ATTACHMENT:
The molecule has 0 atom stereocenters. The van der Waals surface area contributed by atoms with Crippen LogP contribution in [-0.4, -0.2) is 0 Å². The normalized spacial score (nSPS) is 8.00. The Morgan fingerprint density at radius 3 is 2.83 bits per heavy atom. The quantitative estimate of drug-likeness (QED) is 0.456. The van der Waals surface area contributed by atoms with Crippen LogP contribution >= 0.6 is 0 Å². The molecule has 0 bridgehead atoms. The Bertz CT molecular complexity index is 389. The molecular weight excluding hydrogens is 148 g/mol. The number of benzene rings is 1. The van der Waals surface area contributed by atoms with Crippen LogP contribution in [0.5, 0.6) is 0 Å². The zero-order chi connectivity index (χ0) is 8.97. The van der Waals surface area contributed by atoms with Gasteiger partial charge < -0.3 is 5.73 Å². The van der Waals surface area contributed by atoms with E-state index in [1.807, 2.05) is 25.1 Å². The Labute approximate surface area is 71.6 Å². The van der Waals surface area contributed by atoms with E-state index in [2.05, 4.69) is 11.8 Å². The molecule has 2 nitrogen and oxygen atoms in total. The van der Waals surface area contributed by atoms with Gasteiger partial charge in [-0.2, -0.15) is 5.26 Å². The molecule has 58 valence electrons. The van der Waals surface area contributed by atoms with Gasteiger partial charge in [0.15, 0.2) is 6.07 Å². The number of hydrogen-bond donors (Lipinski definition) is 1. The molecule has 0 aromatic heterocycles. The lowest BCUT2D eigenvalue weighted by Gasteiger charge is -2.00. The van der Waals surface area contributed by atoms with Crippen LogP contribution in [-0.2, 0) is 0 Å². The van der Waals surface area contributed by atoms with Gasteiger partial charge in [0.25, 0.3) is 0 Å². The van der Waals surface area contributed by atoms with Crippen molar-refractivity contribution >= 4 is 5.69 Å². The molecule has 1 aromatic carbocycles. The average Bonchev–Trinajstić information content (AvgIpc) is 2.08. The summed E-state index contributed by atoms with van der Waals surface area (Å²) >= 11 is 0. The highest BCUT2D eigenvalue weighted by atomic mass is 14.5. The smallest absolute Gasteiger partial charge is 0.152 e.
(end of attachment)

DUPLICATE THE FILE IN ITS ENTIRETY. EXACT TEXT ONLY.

The molecule has 0 atom stereocenters. The van der Waals surface area contributed by atoms with Crippen LogP contribution in [-0.4, -0.2) is 0 Å². The normalized spacial score (nSPS) is 8.00. The Morgan fingerprint density at radius 3 is 2.83 bits per heavy atom. The quantitative estimate of drug-likeness (QED) is 0.456. The van der Waals surface area contributed by atoms with Crippen LogP contribution >= 0.6 is 0 Å². The molecule has 0 bridgehead atoms. The Bertz CT molecular complexity index is 389. The molecular weight excluding hydrogens is 148 g/mol. The number of benzene rings is 1. The van der Waals surface area contributed by atoms with Crippen LogP contribution in [0.5, 0.6) is 0 Å². The zero-order chi connectivity index (χ0) is 8.97. The van der Waals surface area contributed by atoms with Gasteiger partial charge < -0.3 is 5.73 Å². The van der Waals surface area contributed by atoms with E-state index in [1.807, 2.05) is 25.1 Å². The Labute approximate surface area is 71.6 Å². The van der Waals surface area contributed by atoms with E-state index in [2.05, 4.69) is 11.8 Å². The molecule has 2 nitrogen and oxygen atoms in total. The van der Waals surface area contributed by atoms with Gasteiger partial charge in [-0.2, -0.15) is 5.26 Å². The molecule has 58 valence electrons. The van der Waals surface area contributed by atoms with Gasteiger partial charge in [0.15, 0.2) is 6.07 Å². The number of hydrogen-bond donors (Lipinski definition) is 1. The molecule has 0 aromatic heterocycles. The lowest BCUT2D eigenvalue weighted by Gasteiger charge is -2.00. The van der Waals surface area contributed by atoms with Crippen LogP contribution in [-0.2, 0) is 0 Å². The van der Waals surface area contributed by atoms with Gasteiger partial charge in [0.25, 0.3) is 0 Å². The van der Waals surface area contributed by atoms with Crippen molar-refractivity contribution >= 4 is 5.69 Å². The molecule has 1 aromatic carbocycles. The average Bonchev–Trinajstić information content (AvgIpc) is 2.08. The summed E-state index contributed by atoms with van der Waals surface area (Å²) >= 11 is 0. The highest BCUT2D eigenvalue weighted by atomic mass is 14.5. The smallest absolute Gasteiger partial charge is 0.152 e.